Treatment of Dementia with Vasoactive Drugs
Both atherosclerosis and dementia are common in the elderly, and the incidence of both conditions increases throughout the sixth, seventh, and eighth decades of life (Keys, 1970; Mortimer et al, 1981). Brain cells, like those in other organs, require an adequate blood supply for survival and normal functioning. These facts, along with a lack of more precise knowledge about the causes of dementia in old age, led to the view, widely held for many years, that vascular disease was a primary cause of most age-related dementias. More specific formulations of this hypothesis often held that the loss of functioning brain cells in dementias of old age resulted from a lack of sufficient oxygen due to reduced blood flow (Jacobs et al., 1969). A variety of treatments designed to rectify these deficits by increasing either blood flow or oxygen availability were subsequently developed and tested. As our knowledge of the pathophysiology of dementia has increased, it has become clear that this view of the relationship of vascular disease to dementia is almost entirely wrong. Nevertheless, it is also clear that there are cerebrovascular changes associated with most age-related dementias. In addition, a variety of drugs that have been proposed as possible treatments for dementia have effects on the cerebral vascular system, although in many instances these may be only secondary effects.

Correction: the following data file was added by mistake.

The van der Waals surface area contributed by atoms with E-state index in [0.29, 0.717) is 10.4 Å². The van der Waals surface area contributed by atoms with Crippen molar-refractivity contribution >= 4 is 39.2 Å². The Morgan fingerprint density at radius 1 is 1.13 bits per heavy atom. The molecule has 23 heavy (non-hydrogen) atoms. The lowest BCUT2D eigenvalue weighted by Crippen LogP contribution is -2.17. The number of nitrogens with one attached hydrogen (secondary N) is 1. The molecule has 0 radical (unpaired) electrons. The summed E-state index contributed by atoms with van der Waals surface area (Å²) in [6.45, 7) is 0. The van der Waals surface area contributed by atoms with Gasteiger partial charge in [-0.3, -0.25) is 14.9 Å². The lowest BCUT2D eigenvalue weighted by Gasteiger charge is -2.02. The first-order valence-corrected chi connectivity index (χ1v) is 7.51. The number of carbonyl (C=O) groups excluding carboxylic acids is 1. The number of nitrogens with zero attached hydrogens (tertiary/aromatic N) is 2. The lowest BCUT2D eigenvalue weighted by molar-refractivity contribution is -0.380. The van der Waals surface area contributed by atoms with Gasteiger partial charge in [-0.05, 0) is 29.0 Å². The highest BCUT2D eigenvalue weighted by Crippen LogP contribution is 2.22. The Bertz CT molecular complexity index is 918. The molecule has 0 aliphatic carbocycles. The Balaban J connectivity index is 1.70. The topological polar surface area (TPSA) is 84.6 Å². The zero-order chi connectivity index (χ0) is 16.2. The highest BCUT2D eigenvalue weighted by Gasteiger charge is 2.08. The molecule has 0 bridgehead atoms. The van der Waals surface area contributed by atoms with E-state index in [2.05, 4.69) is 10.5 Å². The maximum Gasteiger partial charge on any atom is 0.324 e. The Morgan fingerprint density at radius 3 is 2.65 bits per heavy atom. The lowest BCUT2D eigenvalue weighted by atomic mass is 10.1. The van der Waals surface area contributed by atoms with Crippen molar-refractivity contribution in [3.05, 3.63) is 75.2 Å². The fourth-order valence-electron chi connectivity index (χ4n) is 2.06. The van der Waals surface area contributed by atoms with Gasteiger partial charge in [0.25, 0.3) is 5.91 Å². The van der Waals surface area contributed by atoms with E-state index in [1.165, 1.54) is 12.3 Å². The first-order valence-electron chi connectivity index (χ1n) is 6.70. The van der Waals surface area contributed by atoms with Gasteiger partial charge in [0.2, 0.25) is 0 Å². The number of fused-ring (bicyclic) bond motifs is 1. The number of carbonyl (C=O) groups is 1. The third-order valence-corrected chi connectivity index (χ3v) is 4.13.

KeywordsNeurol Oxalate Alkaloid Cardiol Verapamil
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